Photon correlation interferometry  is a powerful tool with applications ranging from the macro- to the micro- cosmos. For example, it is well-known that it is possible to improve our ability to measure stellar diameters and resolve binary stars via the Hanbury Brown-Twiss eﬀect. It is also known that it is possible to improve the reso- lution of optical microscopy  and lithography  by us- ing photon correlation interferometry . This has been demonstrated in the elegant experiment of D’Angelo, Chekhova and Shih  via two photon down conversion. We here apply the geometry and physics of the orig- inal  Raman quantum erasure  scheme to resolve molecular markers separated by distances smaller than the wavelength of the probing radiation. As a case in point we note that in many biophysical studies, the shape or conformation of a protein or a DNA strand is moni- tored as a function of various parameters. One way of making such measurements involves attaching markers, such as dye molecules or quantum dots, to two known points on the protein and observing their ﬂuorescence as they move apart. We here propose and analyze a new, photon-correlation approach, see Fig. 1, to measure the distance between the markers.
This work uses a traditional approach for gesture recognition in terms of its system architecture and then proposes a new architecture inspired by N-versioning , . The proposed framework is then benchmarked against previous state-of-the-art and the results demonstrated in section VI show an improvement of 47% in classification whilst meeting the original timeliness constraints. It is vital to note that all the results demonstrated in this paper are entirely through the integration approach of M-VCR that utilises quantum super-positioning to achieve consensus and no modification of the classification algorithms has been attempted. The significance of treating the algorithms as commercial-off-the-shelf (COTS) tools allows us to evaluate the mathematical framework at an abstraction away from the problem of gesture recognition. It is therefore expected that the M-VCR framework could be applied to other scientific and engineering domains.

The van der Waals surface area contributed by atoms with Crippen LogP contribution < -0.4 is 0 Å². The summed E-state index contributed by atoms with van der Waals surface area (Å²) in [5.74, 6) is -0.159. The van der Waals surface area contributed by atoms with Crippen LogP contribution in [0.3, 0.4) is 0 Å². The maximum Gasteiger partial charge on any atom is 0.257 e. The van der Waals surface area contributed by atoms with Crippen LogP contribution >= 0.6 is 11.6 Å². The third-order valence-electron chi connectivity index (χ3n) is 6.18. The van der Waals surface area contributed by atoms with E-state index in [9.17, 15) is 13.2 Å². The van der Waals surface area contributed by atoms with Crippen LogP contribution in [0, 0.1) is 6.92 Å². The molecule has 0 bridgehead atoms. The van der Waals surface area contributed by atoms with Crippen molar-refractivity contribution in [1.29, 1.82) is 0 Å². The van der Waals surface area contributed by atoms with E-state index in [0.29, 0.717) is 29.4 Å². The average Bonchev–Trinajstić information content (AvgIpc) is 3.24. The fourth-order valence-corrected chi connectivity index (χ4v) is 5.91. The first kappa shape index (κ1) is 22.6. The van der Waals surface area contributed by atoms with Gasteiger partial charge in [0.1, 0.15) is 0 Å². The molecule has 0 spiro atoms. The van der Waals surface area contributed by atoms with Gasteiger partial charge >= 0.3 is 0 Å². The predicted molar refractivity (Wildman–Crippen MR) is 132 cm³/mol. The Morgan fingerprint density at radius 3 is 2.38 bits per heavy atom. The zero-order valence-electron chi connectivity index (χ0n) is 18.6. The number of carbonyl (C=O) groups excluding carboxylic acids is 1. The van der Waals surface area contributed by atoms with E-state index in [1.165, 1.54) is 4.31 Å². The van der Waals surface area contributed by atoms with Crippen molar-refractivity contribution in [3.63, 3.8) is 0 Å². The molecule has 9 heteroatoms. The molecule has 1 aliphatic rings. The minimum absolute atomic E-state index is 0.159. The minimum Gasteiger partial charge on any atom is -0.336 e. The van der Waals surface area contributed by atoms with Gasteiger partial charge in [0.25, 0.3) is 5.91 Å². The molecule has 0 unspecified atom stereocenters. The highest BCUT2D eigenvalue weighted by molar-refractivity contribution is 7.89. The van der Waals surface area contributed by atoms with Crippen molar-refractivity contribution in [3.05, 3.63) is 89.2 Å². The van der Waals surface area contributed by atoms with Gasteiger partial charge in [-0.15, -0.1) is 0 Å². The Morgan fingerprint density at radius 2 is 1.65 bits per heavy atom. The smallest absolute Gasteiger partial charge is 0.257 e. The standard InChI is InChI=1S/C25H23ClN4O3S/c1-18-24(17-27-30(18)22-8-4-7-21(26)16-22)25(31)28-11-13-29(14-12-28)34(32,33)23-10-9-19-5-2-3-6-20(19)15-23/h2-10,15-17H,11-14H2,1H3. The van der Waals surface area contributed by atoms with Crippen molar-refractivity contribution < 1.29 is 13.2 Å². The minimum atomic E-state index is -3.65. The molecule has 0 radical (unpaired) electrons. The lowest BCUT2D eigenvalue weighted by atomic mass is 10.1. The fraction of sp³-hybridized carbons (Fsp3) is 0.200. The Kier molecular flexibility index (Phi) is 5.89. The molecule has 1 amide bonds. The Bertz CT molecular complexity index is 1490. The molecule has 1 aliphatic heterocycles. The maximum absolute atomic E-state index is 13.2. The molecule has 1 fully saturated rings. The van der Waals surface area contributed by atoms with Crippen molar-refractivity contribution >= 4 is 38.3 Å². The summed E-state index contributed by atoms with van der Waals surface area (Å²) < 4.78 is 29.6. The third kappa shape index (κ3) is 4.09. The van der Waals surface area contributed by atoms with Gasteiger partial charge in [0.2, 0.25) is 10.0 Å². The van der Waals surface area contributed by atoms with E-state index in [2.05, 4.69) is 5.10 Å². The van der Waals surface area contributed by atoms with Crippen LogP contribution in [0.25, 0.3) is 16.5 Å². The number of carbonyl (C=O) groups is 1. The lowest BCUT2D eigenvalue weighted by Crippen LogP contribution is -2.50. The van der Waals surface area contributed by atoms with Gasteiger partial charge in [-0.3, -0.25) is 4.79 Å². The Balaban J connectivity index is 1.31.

obtained by employing the transfer matrix method (TMM). From the analysis of the proposed structure it is observed that by applying the combination of multiquantumwell structure with a suitable value of thickness of unit cell in each case, one gets very enlarged range of reﬂection bands. The range of reﬂection bands can be further increased by increasing the thickness of the unit cell. We have also investigated the ODR band up to incident angle 50 ◦ and found that there is signiﬁcant enhancement in ODR band by using three MQWs in comparison with single MQW structure for the same number of layers. The proposed MQW photonic crystals can be used to design the ultraviolet reﬂector to protect the DNA from damage, in ultraviolet shielding for drugs, in skin diseases especially for skin cancer and in the detection of charged particle.